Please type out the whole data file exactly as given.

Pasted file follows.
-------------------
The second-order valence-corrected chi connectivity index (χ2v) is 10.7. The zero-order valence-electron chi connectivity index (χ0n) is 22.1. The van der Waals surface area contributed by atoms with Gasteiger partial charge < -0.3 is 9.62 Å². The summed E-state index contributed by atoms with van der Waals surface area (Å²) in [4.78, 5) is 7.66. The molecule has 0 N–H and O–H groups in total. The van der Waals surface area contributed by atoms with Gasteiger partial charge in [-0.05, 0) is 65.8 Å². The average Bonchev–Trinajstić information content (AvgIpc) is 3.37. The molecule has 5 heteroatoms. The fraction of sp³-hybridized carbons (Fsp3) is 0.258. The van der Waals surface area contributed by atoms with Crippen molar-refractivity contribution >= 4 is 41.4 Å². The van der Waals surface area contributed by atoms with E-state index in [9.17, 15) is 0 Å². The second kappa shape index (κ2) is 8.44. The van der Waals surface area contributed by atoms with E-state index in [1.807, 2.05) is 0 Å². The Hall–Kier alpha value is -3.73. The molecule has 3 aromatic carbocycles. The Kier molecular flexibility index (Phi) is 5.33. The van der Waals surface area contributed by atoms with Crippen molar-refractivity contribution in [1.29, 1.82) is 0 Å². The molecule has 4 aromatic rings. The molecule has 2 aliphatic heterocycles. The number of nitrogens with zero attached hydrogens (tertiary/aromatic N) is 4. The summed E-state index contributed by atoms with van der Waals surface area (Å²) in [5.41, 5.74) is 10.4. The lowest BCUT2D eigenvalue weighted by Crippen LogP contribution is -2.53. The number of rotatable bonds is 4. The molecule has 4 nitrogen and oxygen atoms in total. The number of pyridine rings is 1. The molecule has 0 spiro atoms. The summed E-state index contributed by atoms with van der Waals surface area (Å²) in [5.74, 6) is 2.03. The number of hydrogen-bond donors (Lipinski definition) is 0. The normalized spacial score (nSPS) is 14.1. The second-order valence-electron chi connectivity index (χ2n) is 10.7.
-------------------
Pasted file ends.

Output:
The second-order valence-corrected chi connectivity index (χ2v) is 10.7. The zero-order valence-electron chi connectivity index (χ0n) is 22.1. The van der Waals surface area contributed by atoms with Gasteiger partial charge < -0.3 is 9.62 Å². The summed E-state index contributed by atoms with van der Waals surface area (Å²) in [4.78, 5) is 7.66. The molecule has 0 N–H and O–H groups in total. The van der Waals surface area contributed by atoms with Gasteiger partial charge in [-0.05, 0) is 65.8 Å². The average Bonchev–Trinajstić information content (AvgIpc) is 3.37. The molecule has 5 heteroatoms. The fraction of sp³-hybridized carbons (Fsp3) is 0.258. The van der Waals surface area contributed by atoms with Crippen molar-refractivity contribution >= 4 is 41.4 Å². The van der Waals surface area contributed by atoms with E-state index in [9.17, 15) is 0 Å². The second kappa shape index (κ2) is 8.44. The van der Waals surface area contributed by atoms with E-state index in [1.807, 2.05) is 0 Å². The Hall–Kier alpha value is -3.73. The molecule has 3 aromatic carbocycles. The Kier molecular flexibility index (Phi) is 5.33. The van der Waals surface area contributed by atoms with Crippen molar-refractivity contribution in [1.29, 1.82) is 0 Å². The molecule has 4 aromatic rings. The molecule has 2 aliphatic heterocycles. The number of nitrogens with zero attached hydrogens (tertiary/aromatic N) is 4. The summed E-state index contributed by atoms with van der Waals surface area (Å²) in [5.41, 5.74) is 10.4. The lowest BCUT2D eigenvalue weighted by Crippen LogP contribution is -2.53. The number of rotatable bonds is 4. The molecule has 4 nitrogen and oxygen atoms in total. The number of pyridine rings is 1. The molecule has 0 spiro atoms. The summed E-state index contributed by atoms with van der Waals surface area (Å²) in [5.74, 6) is 2.03. The number of hydrogen-bond donors (Lipinski definition) is 0. The normalized spacial score (nSPS) is 14.1. The second-order valence-electron chi connectivity index (χ2n) is 10.7.